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Maggie’s Creative Directions Story

Find out more about what Creative Directions means to Maggie

Two adults sit on chairs and a third adult stands. They are playing ukuleles and helping each other to play. A darts in Doncaster music session

Creative Directions
Creative Directions is for Doncaster adults with experience of mental health issues. The project supports the development and maintenance of good mental health, enables people to make connections and to build confidence long term. Regular positive activity, support and signposting responds to individual need. Professional artists, supported by experienced Participation Co-ordinators and volunteers deliver weekly creative sessions. Activity is rich and varied, from stone-carving to poetry, singing to music technology, film-making to textiles.

The beginning
Maggie (names have been changed) started coming to music sessions in Edlington. She struggled at first because of her existing health conditions. She says:

Like anything it’s overwhelming, if you don’t know people, don’t know the building. I was a bit fragile when I started and it was difficult. I was ill at the time, I found it hard to keep a structure, do certain things at certain times.

Getting used to the group
As time went on, Maggie got to know people in the group, and the staff delivering the project. She felt that she was getting to know people and finding real connections with others in the room, as well as making new friends.

The group breaks down barriers, my barriers. Letting people in, cos where I live it’s rough…People acknowledge you and you know they mean it, and that can go a long way when you’ve got bad mental health… Val texted me the other day and it cheered me right up, encouraged me. And that’s how it works, I encourage other people too.

Maggie told us that she didn’t have much of a parental structure when she was growing up. She felt that she wasn’t praised and couldn’t trust people which had a detrimental effect on her. The more she spoke to other people in the group about her past, the more she found similarities in their backgrounds. The people in the group support her when she’s struggling.

The more I’ve been around people and I talk about certain things…It’s like today, I want to be here for the music. People have time for me, trying to help my confidence, because I’ve been in some right states when I’ve been in there.

Why creative activity and this group works
Maggie told us that the way that the musicians lead the Creative Directions sessions makes her feel welcomed, valued and accepted. Participants begin to feel more sure of themselves over time and find the confidence to work with others and join in.

People’s kindness and acceptance, cos I haven’t had that in life. It means a lot. [I started with] Gary and Mooney’s sessions, they were music orientated and group work and I needed to work on being in a group. The more that you do group stuff and you interact with people it helps you open your wings. You need to want to do it, want to change. I’ve seen people being quiet, not want to talk. Then they start to come out of themselves and get more confident, believe in themselves more.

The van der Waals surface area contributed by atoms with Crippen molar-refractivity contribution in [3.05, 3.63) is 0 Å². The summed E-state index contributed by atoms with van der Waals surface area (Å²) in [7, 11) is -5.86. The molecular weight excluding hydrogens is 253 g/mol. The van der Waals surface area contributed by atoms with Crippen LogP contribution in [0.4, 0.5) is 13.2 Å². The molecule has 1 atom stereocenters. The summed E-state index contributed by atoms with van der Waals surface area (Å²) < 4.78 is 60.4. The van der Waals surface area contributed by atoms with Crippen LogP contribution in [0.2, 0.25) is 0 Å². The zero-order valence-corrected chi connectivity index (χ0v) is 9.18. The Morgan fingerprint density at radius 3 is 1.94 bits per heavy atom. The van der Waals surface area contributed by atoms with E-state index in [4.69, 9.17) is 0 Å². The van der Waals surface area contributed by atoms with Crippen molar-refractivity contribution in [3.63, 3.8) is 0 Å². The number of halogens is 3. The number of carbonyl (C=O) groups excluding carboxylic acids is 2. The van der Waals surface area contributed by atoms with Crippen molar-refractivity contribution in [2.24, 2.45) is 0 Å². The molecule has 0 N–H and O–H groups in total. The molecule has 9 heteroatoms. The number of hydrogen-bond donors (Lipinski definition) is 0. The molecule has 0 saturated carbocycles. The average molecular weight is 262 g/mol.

One of the important aspects of the group’s structure is the inclusion of time for social activities. Artists make sure that sessions are fun and enjoyable and leave plenty of room for laughter.

“Thinking about Edlo, we have a laugh and a joke. It’s more laid back. Structured to a point but you don’t feel like it’s a lesson at school.”

darts staff kept in touch with Creative Directions participants over lockdown – through regular phonecalls and postal packs or doorstep drop offs of activity packs. The participants were encouraged to create their own songs in response to prompts and share them with others. There were also regular Zoom sessions for the group to stay connected.

I surprised myself, I as just sat at home and I thought I’ve got music tomorrow and I’m just going write some songs and I wrote 3 in 48 minutes. It brings me out of my comfort zone but it’s a good thing. To work on the group aspect. I got those books and CDs and the drawing stuff and that, and we had the Zooms. It took me a bit to get used to but it was better than nothing, I don’t know how I got through it. It strengthened me. I thought the recording of my song was nice. But it would be nice to do more of an upbeat disco type version.

Next steps
As a result of the improved confidence Maggie gained through attending the group regularly, she felt able to begin volunteering at a charity shop and then for a mental health support group. She has also increased her creative output, writing more songs:

I hadn’t written songs before and I haven’t got a clue what inspired me that day. I’d picked up skills to think about how things sound together so I felt more confident to write it. I was saying to a lady that she could write a song because she’d written a poem. It’s given me a kick up the arse sometimes to think that I can do all these things…I think people need that sometimes.

[If Creative Directions stopped] it would have a detrimental effect on my mental health. I know it’s there. It’s nice to know that it’s there. Especially if you haven’t got family and close-knit friends. It’s nice to know that you can get ready and you’ve got somewhere to go among people. It’s helped my confidence and being able to interlink with other types of people and having the opportunities. Some people haven’t got that or are unaware of that and it’s not good.

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